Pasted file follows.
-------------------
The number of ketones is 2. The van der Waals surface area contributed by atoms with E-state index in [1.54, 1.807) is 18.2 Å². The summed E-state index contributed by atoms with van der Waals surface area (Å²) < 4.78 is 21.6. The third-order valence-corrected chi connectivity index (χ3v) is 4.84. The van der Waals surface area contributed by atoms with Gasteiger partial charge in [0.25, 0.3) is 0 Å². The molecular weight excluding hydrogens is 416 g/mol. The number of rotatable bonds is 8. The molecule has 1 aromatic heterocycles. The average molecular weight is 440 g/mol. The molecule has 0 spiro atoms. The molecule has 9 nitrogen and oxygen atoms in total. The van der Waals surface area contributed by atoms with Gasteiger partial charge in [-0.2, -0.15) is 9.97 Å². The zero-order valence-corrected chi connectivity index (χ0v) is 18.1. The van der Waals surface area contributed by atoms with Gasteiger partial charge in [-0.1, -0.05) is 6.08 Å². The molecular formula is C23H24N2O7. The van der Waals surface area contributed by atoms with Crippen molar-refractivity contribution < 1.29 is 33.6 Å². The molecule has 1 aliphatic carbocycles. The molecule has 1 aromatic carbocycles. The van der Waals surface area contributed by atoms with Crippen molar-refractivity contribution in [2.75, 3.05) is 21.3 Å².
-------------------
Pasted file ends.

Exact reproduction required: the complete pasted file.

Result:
The number of ketones is 2. The van der Waals surface area contributed by atoms with E-state index in [1.54, 1.807) is 18.2 Å². The summed E-state index contributed by atoms with van der Waals surface area (Å²) < 4.78 is 21.6. The third-order valence-corrected chi connectivity index (χ3v) is 4.84. The van der Waals surface area contributed by atoms with Gasteiger partial charge in [0.25, 0.3) is 0 Å². The molecular weight excluding hydrogens is 416 g/mol. The number of rotatable bonds is 8. The molecule has 1 aromatic heterocycles. The average molecular weight is 440 g/mol. The molecule has 0 spiro atoms. The molecule has 9 nitrogen and oxygen atoms in total. The van der Waals surface area contributed by atoms with Gasteiger partial charge in [-0.2, -0.15) is 9.97 Å². The zero-order valence-corrected chi connectivity index (χ0v) is 18.1. The van der Waals surface area contributed by atoms with Gasteiger partial charge in [-0.1, -0.05) is 6.08 Å². The molecular formula is C23H24N2O7. The van der Waals surface area contributed by atoms with Crippen molar-refractivity contribution < 1.29 is 33.6 Å². The molecule has 1 aliphatic carbocycles. The molecule has 1 aromatic carbocycles. The van der Waals surface area contributed by atoms with Crippen molar-refractivity contribution in [2.75, 3.05) is 21.3 Å².